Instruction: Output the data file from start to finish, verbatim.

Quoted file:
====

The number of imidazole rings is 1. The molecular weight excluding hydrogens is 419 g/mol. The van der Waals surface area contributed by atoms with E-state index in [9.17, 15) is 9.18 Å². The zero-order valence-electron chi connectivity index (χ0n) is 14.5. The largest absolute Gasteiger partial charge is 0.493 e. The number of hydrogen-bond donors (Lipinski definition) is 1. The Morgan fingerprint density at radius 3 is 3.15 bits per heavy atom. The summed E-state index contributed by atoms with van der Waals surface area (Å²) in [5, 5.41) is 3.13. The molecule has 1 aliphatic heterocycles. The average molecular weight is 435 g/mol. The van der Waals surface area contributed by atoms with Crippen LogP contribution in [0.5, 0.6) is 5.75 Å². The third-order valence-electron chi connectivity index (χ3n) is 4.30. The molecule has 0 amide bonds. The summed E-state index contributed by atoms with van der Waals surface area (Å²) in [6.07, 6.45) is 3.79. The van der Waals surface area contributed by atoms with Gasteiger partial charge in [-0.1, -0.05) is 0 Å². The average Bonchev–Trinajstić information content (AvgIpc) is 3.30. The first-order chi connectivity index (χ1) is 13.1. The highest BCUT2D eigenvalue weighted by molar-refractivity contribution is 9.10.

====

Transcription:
The number of imidazole rings is 1. The molecular weight excluding hydrogens is 419 g/mol. The van der Waals surface area contributed by atoms with E-state index in [9.17, 15) is 9.18 Å². The zero-order valence-electron chi connectivity index (χ0n) is 14.5. The largest absolute Gasteiger partial charge is 0.493 e. The number of hydrogen-bond donors (Lipinski definition) is 1. The Morgan fingerprint density at radius 3 is 3.15 bits per heavy atom. The summed E-state index contributed by atoms with van der Waals surface area (Å²) in [5, 5.41) is 3.13. The molecule has 1 aliphatic heterocycles. The average molecular weight is 435 g/mol. The van der Waals surface area contributed by atoms with Crippen LogP contribution in [0.5, 0.6) is 5.75 Å². The third-order valence-electron chi connectivity index (χ3n) is 4.30. The molecule has 0 amide bonds. The summed E-state index contributed by atoms with van der Waals surface area (Å²) in [6.07, 6.45) is 3.79. The van der Waals surface area contributed by atoms with Gasteiger partial charge in [-0.1, -0.05) is 0 Å². The average Bonchev–Trinajstić information content (AvgIpc) is 3.30. The first-order chi connectivity index (χ1) is 13.1. The highest BCUT2D eigenvalue weighted by molar-refractivity contribution is 9.10.